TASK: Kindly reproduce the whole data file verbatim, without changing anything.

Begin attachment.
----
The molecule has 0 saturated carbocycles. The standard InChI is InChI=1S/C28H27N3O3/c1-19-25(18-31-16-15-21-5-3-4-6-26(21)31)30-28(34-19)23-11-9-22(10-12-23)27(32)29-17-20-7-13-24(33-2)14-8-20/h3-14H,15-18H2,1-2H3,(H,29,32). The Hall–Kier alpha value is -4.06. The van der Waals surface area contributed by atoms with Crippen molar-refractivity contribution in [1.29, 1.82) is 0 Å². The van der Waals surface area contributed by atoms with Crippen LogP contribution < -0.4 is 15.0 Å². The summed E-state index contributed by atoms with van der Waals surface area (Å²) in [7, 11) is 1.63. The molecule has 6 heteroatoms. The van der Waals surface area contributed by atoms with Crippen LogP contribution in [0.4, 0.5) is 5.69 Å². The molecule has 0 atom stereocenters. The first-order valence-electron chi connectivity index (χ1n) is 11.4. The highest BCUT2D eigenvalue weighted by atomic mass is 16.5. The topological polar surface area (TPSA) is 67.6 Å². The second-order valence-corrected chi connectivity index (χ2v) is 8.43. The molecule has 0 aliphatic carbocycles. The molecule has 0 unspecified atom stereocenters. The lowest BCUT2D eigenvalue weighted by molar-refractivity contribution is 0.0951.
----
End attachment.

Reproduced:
The molecule has 0 saturated carbocycles. The standard InChI is InChI=1S/C28H27N3O3/c1-19-25(18-31-16-15-21-5-3-4-6-26(21)31)30-28(34-19)23-11-9-22(10-12-23)27(32)29-17-20-7-13-24(33-2)14-8-20/h3-14H,15-18H2,1-2H3,(H,29,32). The Hall–Kier alpha value is -4.06. The van der Waals surface area contributed by atoms with Crippen molar-refractivity contribution in [1.29, 1.82) is 0 Å². The van der Waals surface area contributed by atoms with Crippen LogP contribution < -0.4 is 15.0 Å². The summed E-state index contributed by atoms with van der Waals surface area (Å²) in [7, 11) is 1.63. The molecule has 6 heteroatoms. The van der Waals surface area contributed by atoms with Crippen LogP contribution in [0.4, 0.5) is 5.69 Å². The molecule has 0 atom stereocenters. The first-order valence-electron chi connectivity index (χ1n) is 11.4. The highest BCUT2D eigenvalue weighted by atomic mass is 16.5. The topological polar surface area (TPSA) is 67.6 Å². The second-order valence-corrected chi connectivity index (χ2v) is 8.43. The molecule has 0 aliphatic carbocycles. The molecule has 0 unspecified atom stereocenters. The lowest BCUT2D eigenvalue weighted by molar-refractivity contribution is 0.0951.